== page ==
The Mexican drug cartels battling viciously to expand and survive have a powerful financial incentive: Across the border to the north is a market for illegal drugs unsurpassed for its wealth, diversity and voraciousness.
Homeless heroin addicts in big cities, ”meth heads” in Midwest trailer parks, pop culture and sports stars, teens smoking marijuana with their baby boomer parents in Vermont Ö in all, 46 percent of Americans 12 and older have indulged in the often destructive national pastime of illicit drug use.
This array of consumers is providing a vast, recession-proof, apparently unending market for the Mexican gangs locked in a drug war that has killed more than 10,780 people since December 2006. No matter how much law enforcement or financial help the U.S. government provides Mexico, the basics of supply and demand prevent it from doing much good.
”The damage done by our insatiable demand for drugs is truly astounding,” said Lloyd Johnston, a University of Michigan researcher who oversees annual drug-use surveys.

Colorful writing with strong statements that lead… nowhere. And again, all of the pieces of the puzzle are there, they just fail to put it together.
For example:

”It’s a drug dealer’s dream Ö sell it in a place where he can make the most money for the risk taken,” said Dr. H. Westley Clark, director of the federal Center for Substance Abuse Treatment. […]
”When the U.S. government turns up the pressure a lot, then is when you see a return to the old formula of saying [to Americans], ‘You also have corruption, you consume the drugs, you’re the biggest drug consumer in the world,’ ” said Jose Luis Pineyro, a sociologist at Mexico’s Autonomous Metropolitan University. […]
”People say, ‘It’s easier for me to get pot than to buy a beer,’ ” said Barbara Cimaglio, deputy commissioner of the state Health Department’s Division of Alcohol and Drug Abuse Programs.

Hello??? Every part of this article points to prohibition, and yet prohibition is never mentioned, let alone what might happen if prohibition were changed or eliminated.
This is irresponsible reporting. Even worse, it’s stupid reporting.
Imagine a sports reporter covering a baseball game, say between the Cubs and the Cardinals, that ended up with the Cubs winning 35-2. He goes on about how each of the Cubs had at least 3 hits (including the pitcher) and how incredibly great they all are at hitting. But he never once mentions the Cardinals’ pitching (or the fact that none of the regular pitchers were even at the ball park having all come down with the flu). He’d probably lose his job as a sports reporter.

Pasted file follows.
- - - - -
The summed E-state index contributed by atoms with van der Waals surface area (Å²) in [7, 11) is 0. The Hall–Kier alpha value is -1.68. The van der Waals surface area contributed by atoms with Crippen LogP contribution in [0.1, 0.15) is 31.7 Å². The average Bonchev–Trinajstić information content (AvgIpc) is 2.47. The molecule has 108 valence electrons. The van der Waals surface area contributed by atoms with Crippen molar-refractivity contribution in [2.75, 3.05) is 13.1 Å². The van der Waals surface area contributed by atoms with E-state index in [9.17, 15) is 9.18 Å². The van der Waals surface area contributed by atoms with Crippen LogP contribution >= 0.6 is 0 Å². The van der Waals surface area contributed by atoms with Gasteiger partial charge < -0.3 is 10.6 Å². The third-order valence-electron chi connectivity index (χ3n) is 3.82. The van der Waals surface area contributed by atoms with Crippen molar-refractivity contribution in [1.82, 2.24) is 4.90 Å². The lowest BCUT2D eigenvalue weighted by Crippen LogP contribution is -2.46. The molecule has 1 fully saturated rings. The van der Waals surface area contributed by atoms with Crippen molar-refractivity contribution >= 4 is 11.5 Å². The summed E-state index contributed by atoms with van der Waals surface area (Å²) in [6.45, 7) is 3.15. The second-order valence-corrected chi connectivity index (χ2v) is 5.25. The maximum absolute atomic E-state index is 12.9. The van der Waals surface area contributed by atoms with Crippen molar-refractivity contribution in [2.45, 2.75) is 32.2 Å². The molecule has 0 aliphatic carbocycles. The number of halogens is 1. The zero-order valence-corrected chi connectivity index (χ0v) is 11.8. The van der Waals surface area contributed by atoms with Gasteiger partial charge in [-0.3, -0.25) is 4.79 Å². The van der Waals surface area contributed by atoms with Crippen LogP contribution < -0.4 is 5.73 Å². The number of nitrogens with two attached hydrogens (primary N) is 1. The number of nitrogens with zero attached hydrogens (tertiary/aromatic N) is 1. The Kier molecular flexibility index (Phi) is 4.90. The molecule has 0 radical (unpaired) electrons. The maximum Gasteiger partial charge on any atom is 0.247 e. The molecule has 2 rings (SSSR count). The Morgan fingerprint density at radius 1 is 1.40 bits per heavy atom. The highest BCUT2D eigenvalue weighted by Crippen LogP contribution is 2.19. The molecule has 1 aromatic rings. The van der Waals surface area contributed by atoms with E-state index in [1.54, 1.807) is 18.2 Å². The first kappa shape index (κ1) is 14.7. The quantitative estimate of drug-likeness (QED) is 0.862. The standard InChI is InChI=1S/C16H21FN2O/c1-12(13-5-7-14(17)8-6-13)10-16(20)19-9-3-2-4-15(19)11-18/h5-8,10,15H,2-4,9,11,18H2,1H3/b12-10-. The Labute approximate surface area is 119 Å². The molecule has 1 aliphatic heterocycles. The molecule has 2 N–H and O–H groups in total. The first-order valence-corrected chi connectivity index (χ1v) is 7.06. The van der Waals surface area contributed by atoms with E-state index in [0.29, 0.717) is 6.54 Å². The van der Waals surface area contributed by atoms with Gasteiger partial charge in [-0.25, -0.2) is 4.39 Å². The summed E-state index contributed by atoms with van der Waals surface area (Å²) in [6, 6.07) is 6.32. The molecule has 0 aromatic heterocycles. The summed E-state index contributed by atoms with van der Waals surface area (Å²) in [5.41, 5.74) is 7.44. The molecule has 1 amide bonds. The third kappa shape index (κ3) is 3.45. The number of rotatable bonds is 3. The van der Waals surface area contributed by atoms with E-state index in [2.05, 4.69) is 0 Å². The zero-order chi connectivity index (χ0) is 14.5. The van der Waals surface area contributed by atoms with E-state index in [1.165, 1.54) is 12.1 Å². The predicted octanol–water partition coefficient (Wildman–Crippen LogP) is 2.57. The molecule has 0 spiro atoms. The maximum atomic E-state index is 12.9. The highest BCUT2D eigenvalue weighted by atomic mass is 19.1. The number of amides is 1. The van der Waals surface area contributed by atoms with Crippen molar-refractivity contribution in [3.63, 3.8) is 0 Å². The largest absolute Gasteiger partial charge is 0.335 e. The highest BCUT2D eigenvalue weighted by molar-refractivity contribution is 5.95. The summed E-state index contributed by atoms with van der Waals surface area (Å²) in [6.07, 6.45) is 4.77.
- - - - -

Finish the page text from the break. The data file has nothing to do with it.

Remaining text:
And yet, the major newswires do this all the time when it comes to reporting the drug war.

Supreme Court gets one right

ABUELHAWA v. UNITED STATES
In this case, the defendant purchased a misdemeanor amount of drugs and was arrested. But then the prosecutors decided to pile on — since he had used a cell phone to contact the seller, they charged him with facilitating the sale (a felony). That’s right, they charged him with facilitating his own purchase.
Fortunately, the Supreme Court saw that as just plain silly.
Departing Justice Souter noted:

Where a transaction like a sale necessarily presupposes two parties with specific roles, it would be odd to speak of one party as facilitating the conduct of the other. A buyer does not just make a sale easier; he makes the sale possible. No buyer, no sale; the buyer‰s part is already implied by the term ‹sale,Š and the word ‹facilitateŠ adds nothing. We would not say that the borrower facilitates the bank loan.

Thanks to The Criminal Lawyer, which does a nice job of discussing the decision and has more on it, including this scathing indictment of the prosecutors:

Judgment. It‰s something we require of our prosecutors. They have people‰s lives, liberty and reputations at stake. They have victims who need justice. They work within a system that relies on them to do the right thing. So it is imperative that they have the uncommon sense to do, not what is technically allowable, but what is actually appropriate.
Not every prosecutor lives up to the challenge, of course. But lately the feds have been showing a remarkable lack of judgment. This case is just one of many in recent years where federal prosecutors have committed forehead-smacking acts of WTF.
So we have to aská WTF? Seriously. Federal prosecutors have a well-deserved reputation for being bright, dedicated, hard-working and sensible. But in case after case lately, federal prosecutors have made colossal boners of bad judgment. What‰s going on? Did we change how we hire people? Did the pool of applicants change? Did the internal culture change? We‰d like to know.

Sotomayor

Sonia Sotomayor is to be nominated to replace Justice Souter on the Supreme Court. As far as I can tell, she seems to be a very capable choice. She is intelligent, worked hard to achieve what she has, and she has been a prosecutor, private litigator, trial judge, and appellate judge. I do not, however, […]

Fighting for the Right to Chew Coca

Like any independent country should have to fight for that right… Time Magazine has a pretty good article about the battle between the INCB/UN/US and the Andean nations who have used a natural and healthful plant for thousands of years — coca.

The latest affront, they say, is a recommendation this month from the UN’s […]